Standing up for Canberra

The ACT (Planning and Land Management) Amendment Bill 2017

As the very proud and privileged member for Canberra, I am pleased to speak on the Australian Capital Territory (Planning and Land Management) Amendment Bill 2017 today. When the average Australian thinks about this city's development, the following names easily come to mind: Charles Scrivener, Walter Burley Griffin, King O'Malley, Lady Denman and Sir Robert Menzies. But there are very few who know the story of how the National Capital Authority, responsible for the planning and management of Commonwealth land in the Australian Capital Territory, actually came about and why it has the responsibilities it has.

Following the Federation of Australia on 1 January 1901 and the eventual selection of the ACT to accommodate a capital city in 1908, surveyor Charles Scrivener was responsible for finding the city's specific site. Scrivener's selection of location, where Canberra is today, was guided by instructions to assess sites from 'a scenic standpoint, with a view to securing the picturesque and with the object of beautification'. With emphasis placed on the picturesque, it affirmed that the future capital's landscaping and aesthetics would be just as important as its functionality. It's therefore no surprise that these elements became the essence, the central theme, of Walter Burley Griffin's design for our beautiful nation's capital, our wonderful city of Canberra.

Burley Griffin's own design was strongly influenced by the design for Washington DC: Pierre Charles L'Enfant's 1792 design. L'Enfant's design included wide, tree lined avenues that would visually connect significant topographical sites over the city. This became an emerging theme within the new city of Canberra, with Burley Griffin's design combining aspects, including the bush, which is very much part of our national identity and very much part of our Canberra identity. It is the bush capital. It's part of our DNA. We take great pride in the fact that we have big, beautiful skies, big, beautiful sunsets and views of the Brindabellas—although the Brindabellas can get a bit cool in winter when they're snow-capped. We love our bush capital and we love that it's part of our national capital identity and our Canberra's identity. There are also the wide, tree lined avenues.

Burley Griffin's design for Canberra became the cornerstone for planning and land management decisions, starting with the Federal Capital Advisory Committee in the early 1920s.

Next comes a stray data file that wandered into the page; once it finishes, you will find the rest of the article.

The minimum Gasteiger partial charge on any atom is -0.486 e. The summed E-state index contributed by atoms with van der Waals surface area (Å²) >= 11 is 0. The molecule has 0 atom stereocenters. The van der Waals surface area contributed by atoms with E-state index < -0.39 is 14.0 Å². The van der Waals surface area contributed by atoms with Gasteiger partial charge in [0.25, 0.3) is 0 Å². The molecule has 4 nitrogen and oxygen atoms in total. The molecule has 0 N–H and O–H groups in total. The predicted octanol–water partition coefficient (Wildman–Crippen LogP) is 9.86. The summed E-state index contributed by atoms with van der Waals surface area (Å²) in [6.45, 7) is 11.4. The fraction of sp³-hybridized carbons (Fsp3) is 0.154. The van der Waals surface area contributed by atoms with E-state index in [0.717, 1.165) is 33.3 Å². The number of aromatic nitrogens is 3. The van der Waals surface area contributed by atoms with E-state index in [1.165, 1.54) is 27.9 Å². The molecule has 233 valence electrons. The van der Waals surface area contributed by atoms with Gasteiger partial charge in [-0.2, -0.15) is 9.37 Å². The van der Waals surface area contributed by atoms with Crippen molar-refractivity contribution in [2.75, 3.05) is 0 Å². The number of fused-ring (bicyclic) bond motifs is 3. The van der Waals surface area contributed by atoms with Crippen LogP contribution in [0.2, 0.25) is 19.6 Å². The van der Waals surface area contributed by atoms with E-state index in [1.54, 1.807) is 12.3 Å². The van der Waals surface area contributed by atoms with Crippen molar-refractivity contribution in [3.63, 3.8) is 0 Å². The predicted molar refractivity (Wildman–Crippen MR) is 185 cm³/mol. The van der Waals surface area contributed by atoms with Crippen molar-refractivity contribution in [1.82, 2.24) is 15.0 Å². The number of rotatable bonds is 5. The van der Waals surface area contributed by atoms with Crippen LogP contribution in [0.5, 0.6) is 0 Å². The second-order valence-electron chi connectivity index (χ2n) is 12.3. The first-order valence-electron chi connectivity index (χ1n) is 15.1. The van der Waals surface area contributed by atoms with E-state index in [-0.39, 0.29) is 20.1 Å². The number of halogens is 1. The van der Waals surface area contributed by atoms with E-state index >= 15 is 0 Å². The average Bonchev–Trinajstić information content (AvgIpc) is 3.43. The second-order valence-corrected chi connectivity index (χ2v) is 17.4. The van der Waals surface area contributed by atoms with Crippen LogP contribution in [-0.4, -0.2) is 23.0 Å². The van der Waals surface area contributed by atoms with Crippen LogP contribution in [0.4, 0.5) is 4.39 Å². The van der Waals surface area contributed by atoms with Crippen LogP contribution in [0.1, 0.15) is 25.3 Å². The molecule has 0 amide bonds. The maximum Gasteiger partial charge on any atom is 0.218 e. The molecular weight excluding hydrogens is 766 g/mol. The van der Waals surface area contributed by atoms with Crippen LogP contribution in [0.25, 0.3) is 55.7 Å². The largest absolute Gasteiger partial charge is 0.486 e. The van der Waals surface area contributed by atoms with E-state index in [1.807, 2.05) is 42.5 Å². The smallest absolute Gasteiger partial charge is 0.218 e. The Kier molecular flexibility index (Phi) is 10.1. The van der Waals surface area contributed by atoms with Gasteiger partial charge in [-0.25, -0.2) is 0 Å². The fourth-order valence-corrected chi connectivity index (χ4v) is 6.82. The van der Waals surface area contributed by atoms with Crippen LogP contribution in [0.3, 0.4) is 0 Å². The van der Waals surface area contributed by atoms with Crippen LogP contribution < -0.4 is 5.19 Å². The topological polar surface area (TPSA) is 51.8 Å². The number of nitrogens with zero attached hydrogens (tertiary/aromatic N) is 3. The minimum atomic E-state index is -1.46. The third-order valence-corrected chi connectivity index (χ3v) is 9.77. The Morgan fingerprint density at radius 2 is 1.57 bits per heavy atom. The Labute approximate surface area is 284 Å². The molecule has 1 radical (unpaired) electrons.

The committee proposed developing the Burley Griffin plan in three stages: stage 1 would see the transfer of parliament and key administrative staff from Sydney and Melbourne to Canberra—ironically, it took until the 1990s for that to finally happen, and those opposite are doing their level best to deconstruct that; stage 2 would include the construction of railways in addition to other key buildings; and stage 3 would create character and permanence in the capital. While the first two stages were not achieved by the committee, the garden city aspects of Canberra were developed.

Soon after, the Federal Capital Commission was formed to construct and administer Canberra from 1925. In its first two years, the commission oversaw the completion of Old Parliament House; the Lodge; the beautiful Albert Hall; the Institute of Anatomy, which is now home to the National Film and Sound Archive; the Australian Forestry School; and Mount Stromlo Observatory. With the onset of the Great Depression, the commission was disbanded, and there was no central planning for Canberra's development until the creation of National Capital Planning and Development Committee in 1938. The committee was intended to oversee the development of Canberra, ensure the implementation of the Burley Griffin plan and maintain the high aesthetics and high architectural standards worthy of the national capital.

After almost 20 years, a Senate select committee inquired into Canberra's development and replaced the National Capital Planning and Development Committee with the National Development Capital Commission. The commission was granted significant funding and authority to complete the establishment of Canberra as the seat of government and was led by none other than the founder of the modern Liberal Party, Sir Robert Menzies. Sir Robert Menzies took some time to warm to the idea of Canberra as a worthy national capital. He said: